May 25, 1996 in City
Prisoners Given Opportunity To Dig In On Pipe Project
Airway Heights prisoners will get their hands dirty in two weeks, digging trenches and pouring concrete to replace the prison’s faulty water lines.
Originally estimated to cost $4 million, the water-line repairs should run about $400,000 less because the state will use prisoners for much of the work.
The amount of money saved would be even greater except that the state must hire an extra 15 crew supervisors to closely watch the prisoners while they work.
“The state has never mounted a repair job this size inside a prison before. It’s unique,” said Bill Phillips, chief of engineering for the corrections department.
Until last month, state corrections officials planned to use outside contractors to dig out and replace about 4,600 feet of leaking water pipes.
Then state officials decided to try a simpler remedy - leave the bad pipes in place and install another set of water lines. The pipes carry hot or cold water that provide heating and cooling to the medium-security prison.
If the old lines were torn out, inmates and staff would face a period without cooling or heating as the new system is completed and tested, Phillips said.
Between 40 and 100 Airway Heights prisoners will be hired to dig trenches for the new water lines 2-3 feet below ground. The leaking lines are about 8 to 10 feet deep.
The cause of the leaks has not been determined. The issue will probably lead to lawsuits.
State officials blame the contractors who designed and installed the lines when the prison was constructed in 1993 and 1994.
The primary contractors, Kitchell Construction of Phoenix, C&R; Plumbing of Coeur d’Alene and ZGF Architects of Seattle, contend that various factors - such as underground water - degraded the joints and caused the leaks.
Even before the prison announced the jobs this week, Airway Heights inmates asked for applications, said spokesman Rich Hewson.
“Rumors work pretty well at getting the word around here,” said Hewson, the prison’s administrative assistant.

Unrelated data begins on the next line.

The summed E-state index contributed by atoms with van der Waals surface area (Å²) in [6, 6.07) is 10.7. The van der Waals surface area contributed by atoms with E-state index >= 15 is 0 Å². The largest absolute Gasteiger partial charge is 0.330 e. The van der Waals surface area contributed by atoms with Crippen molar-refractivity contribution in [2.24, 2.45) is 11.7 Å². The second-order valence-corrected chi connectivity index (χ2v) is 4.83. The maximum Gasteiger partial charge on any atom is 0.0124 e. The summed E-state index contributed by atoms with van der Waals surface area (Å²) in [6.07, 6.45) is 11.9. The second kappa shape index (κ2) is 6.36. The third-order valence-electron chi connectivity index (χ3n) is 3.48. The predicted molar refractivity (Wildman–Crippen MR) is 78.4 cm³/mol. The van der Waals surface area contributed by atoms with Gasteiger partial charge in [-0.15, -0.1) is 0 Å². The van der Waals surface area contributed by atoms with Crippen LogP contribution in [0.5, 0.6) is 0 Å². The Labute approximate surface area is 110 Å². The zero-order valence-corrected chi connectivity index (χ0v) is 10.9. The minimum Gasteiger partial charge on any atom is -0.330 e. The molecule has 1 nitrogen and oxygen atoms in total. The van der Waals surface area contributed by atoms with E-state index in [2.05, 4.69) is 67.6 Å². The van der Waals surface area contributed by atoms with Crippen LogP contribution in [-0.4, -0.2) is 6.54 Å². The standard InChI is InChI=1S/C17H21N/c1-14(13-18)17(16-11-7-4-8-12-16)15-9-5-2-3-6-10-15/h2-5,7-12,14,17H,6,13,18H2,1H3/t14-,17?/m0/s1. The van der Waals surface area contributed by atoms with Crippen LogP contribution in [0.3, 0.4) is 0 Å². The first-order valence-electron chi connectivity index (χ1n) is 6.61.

In addition to digging out trenches, prisoners will pour the concrete that will form the 6-foot-wide by 2-foot-deep concrete liners holding the new water lines.
Those liners, plus a layer of rock beneath the concrete box, will keep the lines from freezing.
State officials spent this week finding some of the 15 supervisory guards needed for the project.
Those supervisors will earn $55,000 to $60,000 per year though the project should only run about six months, said Pat Davis, the project’s construction manager.
Other guards will search trucks bringing materials into the prison. Tools will be closely supervised and monitored.
“They’ll make each truck coming in or leaving even open its engine lid,” Phillips said.
After inmates dig trenches and pour concrete, outside contractors will install the cooling and heating lines.
Bids will be opened in late July to decide who does that work, Phillips said.
He predicted the installation of the water lines should start in August and be finished in December or January at the latest.
, DataTimes MEMO: This sidebar appeared with the story: WHAT’S IT WORTH? Inmates hired for the job will get a flat rate of $1 an hour.
This sidebar appeared with the story: WHAT’S IT WORTH? Inmates hired for the job will get a flat rate of $1 an hour.